Background: The emergence of community-acquired methicillin-resistant Staphylococcus aureus (CA-MRSA) has complicated the conventional management of osteomyelitis. While oral clindamycin is commonly used to treat acute CA-MRSA osteomyelitis, the emergence of inducible clindamycin resistance among CA-MRSA isolates has made alternative therapy necessary. The excellent oral bioavailability, susceptibility profile, favorable palatability, and low cost of trimethoprim-sulfamethoxazole (TMP-SMX) make this drug an attractive option for treating osteomyelitis, yet its clinical efficacy for osteomyelitis has not been established.
Methods: Between October 1998 and September 2009, 20 children who received a TMP-SMX–containing regimen for acute osteomyelitis at All Children's Hospital were identified from hospital records, and their cases reviewed for clinical outcome and drug safety.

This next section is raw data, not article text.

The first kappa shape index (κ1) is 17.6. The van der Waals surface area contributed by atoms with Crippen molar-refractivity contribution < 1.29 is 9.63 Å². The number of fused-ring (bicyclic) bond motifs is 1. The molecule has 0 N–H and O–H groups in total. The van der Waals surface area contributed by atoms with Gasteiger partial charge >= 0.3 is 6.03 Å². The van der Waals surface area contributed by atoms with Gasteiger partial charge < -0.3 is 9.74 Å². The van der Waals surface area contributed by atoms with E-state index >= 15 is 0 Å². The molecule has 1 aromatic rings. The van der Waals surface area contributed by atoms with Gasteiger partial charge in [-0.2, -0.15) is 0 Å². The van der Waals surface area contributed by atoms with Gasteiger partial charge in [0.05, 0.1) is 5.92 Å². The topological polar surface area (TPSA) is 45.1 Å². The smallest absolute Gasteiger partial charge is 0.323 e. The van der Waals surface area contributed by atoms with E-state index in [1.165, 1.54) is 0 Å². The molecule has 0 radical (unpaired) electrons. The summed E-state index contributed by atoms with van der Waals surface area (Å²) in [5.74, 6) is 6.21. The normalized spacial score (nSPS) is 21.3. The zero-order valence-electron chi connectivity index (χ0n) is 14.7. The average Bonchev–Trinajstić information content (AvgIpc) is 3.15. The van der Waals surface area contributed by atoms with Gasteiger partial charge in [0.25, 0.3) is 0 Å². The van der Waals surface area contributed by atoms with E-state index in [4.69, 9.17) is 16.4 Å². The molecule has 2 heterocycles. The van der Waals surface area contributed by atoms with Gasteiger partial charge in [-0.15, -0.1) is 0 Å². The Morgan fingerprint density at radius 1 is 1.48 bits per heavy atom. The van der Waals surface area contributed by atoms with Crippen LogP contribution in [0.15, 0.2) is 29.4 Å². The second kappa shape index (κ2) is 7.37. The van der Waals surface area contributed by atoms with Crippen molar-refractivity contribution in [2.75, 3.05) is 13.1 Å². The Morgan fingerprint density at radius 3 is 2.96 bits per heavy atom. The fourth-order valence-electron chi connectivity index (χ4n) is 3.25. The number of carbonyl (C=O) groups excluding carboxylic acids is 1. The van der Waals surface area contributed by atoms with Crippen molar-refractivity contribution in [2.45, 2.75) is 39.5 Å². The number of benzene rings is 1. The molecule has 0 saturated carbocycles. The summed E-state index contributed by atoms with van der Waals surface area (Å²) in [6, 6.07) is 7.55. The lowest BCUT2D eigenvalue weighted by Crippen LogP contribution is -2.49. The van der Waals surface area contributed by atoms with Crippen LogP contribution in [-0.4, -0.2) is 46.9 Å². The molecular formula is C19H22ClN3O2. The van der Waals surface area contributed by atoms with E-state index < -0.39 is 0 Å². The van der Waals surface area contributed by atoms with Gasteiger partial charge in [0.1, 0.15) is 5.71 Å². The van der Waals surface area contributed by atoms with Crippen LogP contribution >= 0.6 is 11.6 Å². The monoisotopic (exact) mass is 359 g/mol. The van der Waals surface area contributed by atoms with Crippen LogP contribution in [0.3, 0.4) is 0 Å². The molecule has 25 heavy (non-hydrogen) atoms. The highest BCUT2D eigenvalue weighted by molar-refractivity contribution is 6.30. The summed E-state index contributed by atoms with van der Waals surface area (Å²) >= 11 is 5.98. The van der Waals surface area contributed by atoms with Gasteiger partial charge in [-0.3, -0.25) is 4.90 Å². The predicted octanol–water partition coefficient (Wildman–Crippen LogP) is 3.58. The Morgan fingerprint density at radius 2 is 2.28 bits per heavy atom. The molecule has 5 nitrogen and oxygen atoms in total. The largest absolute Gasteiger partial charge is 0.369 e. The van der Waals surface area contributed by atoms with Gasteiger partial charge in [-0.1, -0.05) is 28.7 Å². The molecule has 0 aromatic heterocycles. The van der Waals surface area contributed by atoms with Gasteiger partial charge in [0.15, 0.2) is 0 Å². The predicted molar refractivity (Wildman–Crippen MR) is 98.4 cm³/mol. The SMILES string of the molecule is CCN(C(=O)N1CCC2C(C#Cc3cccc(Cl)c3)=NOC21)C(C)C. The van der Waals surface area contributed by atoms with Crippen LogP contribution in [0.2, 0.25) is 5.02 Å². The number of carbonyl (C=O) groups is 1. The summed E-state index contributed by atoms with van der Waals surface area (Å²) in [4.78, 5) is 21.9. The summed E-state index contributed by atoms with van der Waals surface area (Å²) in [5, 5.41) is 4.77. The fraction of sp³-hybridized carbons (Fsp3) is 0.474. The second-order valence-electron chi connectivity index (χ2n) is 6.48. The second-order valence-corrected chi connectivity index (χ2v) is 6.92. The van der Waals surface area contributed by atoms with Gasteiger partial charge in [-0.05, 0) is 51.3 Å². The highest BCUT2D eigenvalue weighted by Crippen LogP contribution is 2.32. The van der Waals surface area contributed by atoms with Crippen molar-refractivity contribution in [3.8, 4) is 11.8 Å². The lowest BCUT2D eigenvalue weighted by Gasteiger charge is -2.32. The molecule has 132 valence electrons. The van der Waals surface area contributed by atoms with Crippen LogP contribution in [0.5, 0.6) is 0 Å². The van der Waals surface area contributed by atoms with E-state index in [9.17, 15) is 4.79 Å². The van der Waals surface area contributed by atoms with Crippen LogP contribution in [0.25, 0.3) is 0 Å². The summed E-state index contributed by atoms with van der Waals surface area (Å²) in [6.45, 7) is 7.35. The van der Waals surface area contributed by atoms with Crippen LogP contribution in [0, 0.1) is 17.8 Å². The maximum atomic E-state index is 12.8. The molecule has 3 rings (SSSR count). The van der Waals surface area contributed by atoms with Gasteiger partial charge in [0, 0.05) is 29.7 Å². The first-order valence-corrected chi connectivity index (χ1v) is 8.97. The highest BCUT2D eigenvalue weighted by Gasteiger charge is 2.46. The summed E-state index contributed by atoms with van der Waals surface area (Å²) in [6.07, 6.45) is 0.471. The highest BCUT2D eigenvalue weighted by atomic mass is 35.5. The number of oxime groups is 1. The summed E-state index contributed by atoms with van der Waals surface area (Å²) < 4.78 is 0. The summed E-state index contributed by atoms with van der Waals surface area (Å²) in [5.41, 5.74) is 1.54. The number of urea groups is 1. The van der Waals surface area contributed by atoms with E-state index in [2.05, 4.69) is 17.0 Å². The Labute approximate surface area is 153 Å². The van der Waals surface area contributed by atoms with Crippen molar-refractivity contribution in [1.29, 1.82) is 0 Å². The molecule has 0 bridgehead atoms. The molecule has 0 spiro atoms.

Results: Patients ranged in age from 9 months to 17 years. Twelve (60%) of the patients were male. Causative pathogens were found in 8 (40%) cases of which 5 were CA-MRSA and 3 were methicillin-susceptible Staphylococcus aureus. Eleven patients (55%) received TMP-SMX as their primary therapy. The median dose of TMP-SMX was 16.4 mg/kg/d. During TMP-SMX therapy, 8 patients (40%) experienced adverse events; all were considered mild. Duration of total therapy was 26 to 59 days, with a median of 40 days. All 20 patients were considered cured of their infection at the end of therapy.
Conclusion: Orally administered TMP-SMX appears to be a useful and well-tolerated therapy for treatment of acute osteomyelitis in children. Further prospective comparative studies will be needed to confirm this observation.